Found on the Fringes


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Operating under his personal thespian maxim, "You can laugh, you can cry, you can express yourself, but please don't hurt each other," Tommy Wiseau thought he had created a film that spoke volumes of universal truths. But since its 2003 premiere, his unintentionally hilarious melodrama "The Room" unexpectedly acquired an irony-guzzling fanbase eager for another dose of so-bad-they're-good onscreen antics.

Still licking his fingers from that deliciously lucky break into the limelight, Wiseau seems pleased to deliver a comeback, embracing the comedic persona perhaps imposed by the public's response to his cinematic debut. Lucky for this presumably francophone writer-director-producer-leading-man, his devastatingly unrealistic attempt at a drama was quickly embraced by a rising generation of Americans for whom sarcasm is practically a native language.

At this coming Saturday's Comic-Con in San Diego, Wiseau will premiere "The House That Drips Blood on Alex," his first horror-comedy written and produced by in conjunction with Comedy Central's Atom TV. But judging by his relentlessly self-important attitude in regard to "The Room," it's hard to say how much of the joke Wiseau actually gets.

"Find me one person in the world that would be honest and say 'I really hate your movie,' you will not find it," Wiseau told the movie blog /Film at one of his film's widely attended midnight screenings last spring. "We are releasing the movie overseas, like for example UK, Canada, New Zealand, whatever, and we have the same reaction. So I'm now very sure about it."

"The Room" made Wiseau a star alright, but perhaps in more ways than he wishes to acknowledge. Lauded as one of the best worst movies of all time, the ambitious independent project quickly became a cult sensation for its uncanny ability to induce both sardonic snickering and admiration for its sincerity.

Playing Johnny - an all-American, football-tossing, pizza-ordering good guy betrayed by his girlfriend Lisa and best friend Mark - Wiseau spins a tale so cliche it borders on surrealism with its off-key version of basic social interactions. Like a Barbie doll whose face has been melted by a heat lamp, "The Room" is an irreparably warped display of familiar tropes and behaviors. Nonetheless, Wiseau defends his intentionality, even in spite of the film's painfully obvious plot inconsistencies and numerous cinematic defects (greenscreen, anyone?).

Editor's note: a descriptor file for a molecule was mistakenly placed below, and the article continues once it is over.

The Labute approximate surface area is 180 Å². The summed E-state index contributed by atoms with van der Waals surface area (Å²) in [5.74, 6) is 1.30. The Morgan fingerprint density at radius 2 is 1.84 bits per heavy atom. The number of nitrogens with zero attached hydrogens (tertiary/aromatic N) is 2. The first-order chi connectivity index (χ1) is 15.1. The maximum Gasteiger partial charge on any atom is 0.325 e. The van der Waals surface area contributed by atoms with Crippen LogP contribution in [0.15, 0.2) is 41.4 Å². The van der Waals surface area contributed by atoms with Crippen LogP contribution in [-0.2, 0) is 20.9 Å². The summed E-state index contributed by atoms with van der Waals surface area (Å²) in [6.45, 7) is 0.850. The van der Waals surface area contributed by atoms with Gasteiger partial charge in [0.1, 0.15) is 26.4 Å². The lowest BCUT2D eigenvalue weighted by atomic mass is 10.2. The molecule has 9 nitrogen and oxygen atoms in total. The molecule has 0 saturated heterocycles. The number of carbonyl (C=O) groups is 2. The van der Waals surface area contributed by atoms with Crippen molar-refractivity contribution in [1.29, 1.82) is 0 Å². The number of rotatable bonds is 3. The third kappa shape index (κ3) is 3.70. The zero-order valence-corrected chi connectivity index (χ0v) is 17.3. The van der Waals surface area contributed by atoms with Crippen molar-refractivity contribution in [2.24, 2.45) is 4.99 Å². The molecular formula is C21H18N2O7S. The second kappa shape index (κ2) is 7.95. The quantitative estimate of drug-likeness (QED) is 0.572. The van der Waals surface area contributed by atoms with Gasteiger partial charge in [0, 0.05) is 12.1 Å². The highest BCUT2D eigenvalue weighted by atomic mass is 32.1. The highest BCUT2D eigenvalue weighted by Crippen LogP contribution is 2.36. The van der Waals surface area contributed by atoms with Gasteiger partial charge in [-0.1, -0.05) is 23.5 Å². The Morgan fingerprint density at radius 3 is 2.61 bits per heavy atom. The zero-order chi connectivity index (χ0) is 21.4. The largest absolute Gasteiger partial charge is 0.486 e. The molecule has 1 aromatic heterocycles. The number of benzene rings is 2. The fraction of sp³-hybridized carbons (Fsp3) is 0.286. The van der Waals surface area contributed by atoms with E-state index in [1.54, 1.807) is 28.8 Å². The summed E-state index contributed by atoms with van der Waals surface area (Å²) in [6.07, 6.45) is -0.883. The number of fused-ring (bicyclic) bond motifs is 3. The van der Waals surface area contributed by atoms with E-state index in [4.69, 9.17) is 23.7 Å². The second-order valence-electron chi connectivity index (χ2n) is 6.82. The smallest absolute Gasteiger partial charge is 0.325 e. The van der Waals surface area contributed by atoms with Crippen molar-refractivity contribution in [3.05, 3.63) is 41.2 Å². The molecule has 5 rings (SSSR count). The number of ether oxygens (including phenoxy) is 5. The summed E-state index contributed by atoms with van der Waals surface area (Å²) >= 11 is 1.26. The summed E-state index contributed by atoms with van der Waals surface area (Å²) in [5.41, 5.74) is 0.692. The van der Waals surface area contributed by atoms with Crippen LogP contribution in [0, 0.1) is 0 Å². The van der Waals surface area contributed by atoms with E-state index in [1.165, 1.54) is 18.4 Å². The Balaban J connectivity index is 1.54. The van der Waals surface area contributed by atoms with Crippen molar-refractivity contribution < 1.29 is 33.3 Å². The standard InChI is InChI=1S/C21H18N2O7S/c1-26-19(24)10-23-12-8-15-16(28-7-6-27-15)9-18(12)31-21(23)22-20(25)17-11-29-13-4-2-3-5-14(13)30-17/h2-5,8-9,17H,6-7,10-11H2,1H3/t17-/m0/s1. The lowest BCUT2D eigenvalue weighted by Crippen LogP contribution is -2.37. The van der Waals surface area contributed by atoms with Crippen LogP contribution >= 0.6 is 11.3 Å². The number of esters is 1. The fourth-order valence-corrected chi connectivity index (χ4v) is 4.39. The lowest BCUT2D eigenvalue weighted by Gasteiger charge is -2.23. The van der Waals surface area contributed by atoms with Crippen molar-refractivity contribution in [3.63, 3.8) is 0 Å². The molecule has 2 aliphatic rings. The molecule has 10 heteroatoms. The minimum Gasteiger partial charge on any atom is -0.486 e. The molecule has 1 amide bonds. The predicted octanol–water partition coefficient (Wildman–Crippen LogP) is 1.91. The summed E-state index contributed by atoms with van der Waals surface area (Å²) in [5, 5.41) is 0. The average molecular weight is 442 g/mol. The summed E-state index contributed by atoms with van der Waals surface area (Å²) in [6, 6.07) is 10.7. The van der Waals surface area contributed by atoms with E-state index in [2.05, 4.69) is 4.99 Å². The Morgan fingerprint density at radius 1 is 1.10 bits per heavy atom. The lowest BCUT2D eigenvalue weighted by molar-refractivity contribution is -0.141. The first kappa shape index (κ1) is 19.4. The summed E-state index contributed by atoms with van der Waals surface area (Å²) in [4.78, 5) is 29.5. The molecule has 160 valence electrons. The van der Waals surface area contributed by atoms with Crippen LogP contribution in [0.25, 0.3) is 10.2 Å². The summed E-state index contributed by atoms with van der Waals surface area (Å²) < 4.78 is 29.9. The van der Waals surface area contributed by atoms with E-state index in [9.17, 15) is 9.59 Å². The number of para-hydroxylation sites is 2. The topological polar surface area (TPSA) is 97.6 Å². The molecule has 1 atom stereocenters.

The online teaser of "The House That Drips Blood on Alex" doesn't reveal much about the storyline, but the continuous shot of Wiseau screaming, half-naked and soaked in blood seems to promise campiness tantamount to the actor's established reputation.

Still, the intentionally comedic origins of "The House That Drips Blood" could potentially add another layer of accidental irony to Wiseau's persona if the camp comes off as overwrought. Atom TV's website has already posted a parody of "The Room" titled "The Room 2," though the video does little more than reenact the plot with an overweight man in a wig as Lisa. Maybe its creators would resort to Wiseau-style denial and insist that they meant to make a failed parody of a failed drama, but I have my reservations.

As anyone who has attended "Rocky Horror Picture Show" could tell you, midnight movie screenings often beget a ritualistic environment, with fans dressing up like characters, reenacting scenes, or, in the case of "The Room," throwing plastic picnic spoons whenever they see spoon-themed art in the background of the film. Whether or not "The House That Drips Blood on Alex" will acquire its own viewer cult remains to be seen, but Tommy Wiseau sure doesn't fail to entertain, regardless of where his intentions lie.

Toss Nastia a football from four feet away at [email protected]

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